Actor-director Ben Affleck and Rolling Stone singer Mick Jagger today released a short film to help raise $23 million for United Nations efforts to pay for clean water and emergency aid kits for 250,000 people driven from their homes by renewed fighting in the eastern Democratic Republic of Congo (DRC).
The film – “Gimme Shelter” – set to the Rolling Stones’ song of the same name, was shot last month in North Kivu province, epicentre of the latest surge in fighting.
“We made the film in order to focus attention on the humanitarian crisis in the DRC at a time when too much of the world is indifferent or looking the other way,” Mr. Affleck said at the launching at UN Headquarters in New York. “The suffering and loss we’ve all seen first-hand is staggering – it is beyond belief.”
Gimme Shelter, which aims to raise funds for the UN High Commissioner for Refugees (UNHCR), captures the unseen suffering of Congolese families who fled the fighting with next to nothing and are now forced to find refuge in makeshift huts with little to live on. Some 30,000 others have fled to neighbouring Uganda and are also receiving help from UNHCR.
“The Rolling Stones are very happy to contribute to ‘Gimme Shelter’ in support of Ben’s efforts to raise the profile of the conflict in the Congo,” Mr. Jagger said of the film, which will be distributed worldwide via Internet, television, mobile phones, cinemas and hotel chains. “We all need to stand up and support the work of organizations like UNHCR who are on the ground offering protection and working hard to ensure the rights and wellbeing of refugees.”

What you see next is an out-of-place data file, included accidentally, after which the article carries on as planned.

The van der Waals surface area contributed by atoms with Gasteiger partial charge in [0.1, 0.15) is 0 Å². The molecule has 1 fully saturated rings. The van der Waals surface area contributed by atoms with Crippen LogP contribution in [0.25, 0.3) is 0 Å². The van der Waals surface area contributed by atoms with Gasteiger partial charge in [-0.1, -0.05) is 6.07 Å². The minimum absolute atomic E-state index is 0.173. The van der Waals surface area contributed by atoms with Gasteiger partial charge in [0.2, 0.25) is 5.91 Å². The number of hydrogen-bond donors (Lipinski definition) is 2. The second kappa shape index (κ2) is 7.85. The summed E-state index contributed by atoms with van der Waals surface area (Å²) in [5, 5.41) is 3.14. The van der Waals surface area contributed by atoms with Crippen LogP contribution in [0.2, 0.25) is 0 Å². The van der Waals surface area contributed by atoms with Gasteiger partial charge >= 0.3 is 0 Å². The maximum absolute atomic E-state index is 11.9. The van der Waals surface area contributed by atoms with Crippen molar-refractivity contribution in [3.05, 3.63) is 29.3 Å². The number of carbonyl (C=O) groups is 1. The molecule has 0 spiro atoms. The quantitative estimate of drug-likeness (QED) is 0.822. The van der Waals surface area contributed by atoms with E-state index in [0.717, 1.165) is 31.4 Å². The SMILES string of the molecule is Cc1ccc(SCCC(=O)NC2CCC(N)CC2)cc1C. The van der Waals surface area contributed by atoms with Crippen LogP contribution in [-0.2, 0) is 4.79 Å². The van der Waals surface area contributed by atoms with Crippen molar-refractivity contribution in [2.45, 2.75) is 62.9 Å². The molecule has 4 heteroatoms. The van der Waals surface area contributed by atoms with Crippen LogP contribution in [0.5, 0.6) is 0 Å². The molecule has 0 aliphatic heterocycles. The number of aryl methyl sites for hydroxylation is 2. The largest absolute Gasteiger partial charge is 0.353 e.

UN High Commissioner for Refugees António Guterres thanked all those involved in the campaign for their compassion, concern and commitment. “Their contribution will have a direct impact on the lives of uprooted people not only in the DRC but around the world,” he said.
In a related development, UN Children’s Fund (UNICEF) Goodwill Ambassador Mia Farrow, who has just returned from a three-day visit to the DRC, urged all armed groups in North Kivu to allow aid organizations to provide life-saving assistance to women and children.
“Aid workers themselves are not safe, yet they are doing heroic work under a very difficult situation,” the actress told a news conference in Geneva. “They are deeply concerned about those they cannot reach, particularly the most vulnerable: the women and children. All armed groups must give aid workers immediate and complete humanitarian access…
“What is unfolding in DRC is one of the worst situations I have ever encountered. In their own homes, people are raped, tortured, mutilated and abducted. All ordinary ways of life have been disrupted. People can’t farm, don’t have access to their land, there is no way to get food, children can’t go to school for fear of being raped or abducted. It’s a dire situation.”